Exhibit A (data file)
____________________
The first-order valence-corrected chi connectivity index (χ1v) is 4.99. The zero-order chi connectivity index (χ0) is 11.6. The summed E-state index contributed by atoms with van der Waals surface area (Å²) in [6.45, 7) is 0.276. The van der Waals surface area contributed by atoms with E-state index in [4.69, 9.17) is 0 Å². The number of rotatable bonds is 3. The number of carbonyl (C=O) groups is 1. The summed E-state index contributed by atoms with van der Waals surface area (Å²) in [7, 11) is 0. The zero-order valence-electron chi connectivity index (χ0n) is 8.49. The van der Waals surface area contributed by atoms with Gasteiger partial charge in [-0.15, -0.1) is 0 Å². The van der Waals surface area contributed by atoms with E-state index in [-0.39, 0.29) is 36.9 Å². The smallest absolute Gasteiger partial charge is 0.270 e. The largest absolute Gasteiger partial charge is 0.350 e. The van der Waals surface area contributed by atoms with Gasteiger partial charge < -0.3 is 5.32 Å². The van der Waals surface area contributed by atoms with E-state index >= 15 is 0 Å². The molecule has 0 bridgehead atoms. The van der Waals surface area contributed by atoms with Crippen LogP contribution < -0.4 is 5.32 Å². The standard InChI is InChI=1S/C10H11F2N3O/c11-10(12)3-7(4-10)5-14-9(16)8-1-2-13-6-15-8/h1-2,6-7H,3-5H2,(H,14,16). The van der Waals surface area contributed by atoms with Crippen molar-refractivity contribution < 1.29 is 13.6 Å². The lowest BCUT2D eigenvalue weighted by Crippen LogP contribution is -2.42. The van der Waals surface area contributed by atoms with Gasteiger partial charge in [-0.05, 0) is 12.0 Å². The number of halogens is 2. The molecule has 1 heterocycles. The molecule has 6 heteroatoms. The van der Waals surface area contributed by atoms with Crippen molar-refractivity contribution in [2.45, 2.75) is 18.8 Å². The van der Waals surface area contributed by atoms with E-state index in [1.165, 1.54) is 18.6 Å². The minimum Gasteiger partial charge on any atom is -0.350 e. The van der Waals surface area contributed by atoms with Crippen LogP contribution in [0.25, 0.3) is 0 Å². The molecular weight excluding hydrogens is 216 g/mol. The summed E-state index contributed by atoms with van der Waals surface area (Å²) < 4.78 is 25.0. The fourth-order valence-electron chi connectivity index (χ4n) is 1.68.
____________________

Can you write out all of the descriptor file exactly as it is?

The first-order valence-corrected chi connectivity index (χ1v) is 4.99. The zero-order chi connectivity index (χ0) is 11.6. The summed E-state index contributed by atoms with van der Waals surface area (Å²) in [6.45, 7) is 0.276. The van der Waals surface area contributed by atoms with E-state index in [4.69, 9.17) is 0 Å². The number of rotatable bonds is 3. The number of carbonyl (C=O) groups is 1. The summed E-state index contributed by atoms with van der Waals surface area (Å²) in [7, 11) is 0. The zero-order valence-electron chi connectivity index (χ0n) is 8.49. The van der Waals surface area contributed by atoms with Gasteiger partial charge in [-0.15, -0.1) is 0 Å². The van der Waals surface area contributed by atoms with E-state index in [-0.39, 0.29) is 36.9 Å². The smallest absolute Gasteiger partial charge is 0.270 e. The largest absolute Gasteiger partial charge is 0.350 e. The van der Waals surface area contributed by atoms with Gasteiger partial charge < -0.3 is 5.32 Å². The van der Waals surface area contributed by atoms with E-state index >= 15 is 0 Å². The molecule has 0 bridgehead atoms. The van der Waals surface area contributed by atoms with Crippen LogP contribution < -0.4 is 5.32 Å². The standard InChI is InChI=1S/C10H11F2N3O/c11-10(12)3-7(4-10)5-14-9(16)8-1-2-13-6-15-8/h1-2,6-7H,3-5H2,(H,14,16). The van der Waals surface area contributed by atoms with Crippen molar-refractivity contribution < 1.29 is 13.6 Å². The lowest BCUT2D eigenvalue weighted by Crippen LogP contribution is -2.42. The van der Waals surface area contributed by atoms with Gasteiger partial charge in [-0.05, 0) is 12.0 Å². The number of halogens is 2. The molecule has 1 heterocycles. The molecule has 6 heteroatoms. The van der Waals surface area contributed by atoms with Crippen molar-refractivity contribution in [2.45, 2.75) is 18.8 Å². The van der Waals surface area contributed by atoms with E-state index in [1.165, 1.54) is 18.6 Å². The minimum Gasteiger partial charge on any atom is -0.350 e. The van der Waals surface area contributed by atoms with Crippen LogP contribution in [0.25, 0.3) is 0 Å². The molecular weight excluding hydrogens is 216 g/mol. The summed E-state index contributed by atoms with van der Waals surface area (Å²) < 4.78 is 25.0. The fourth-order valence-electron chi connectivity index (χ4n) is 1.68.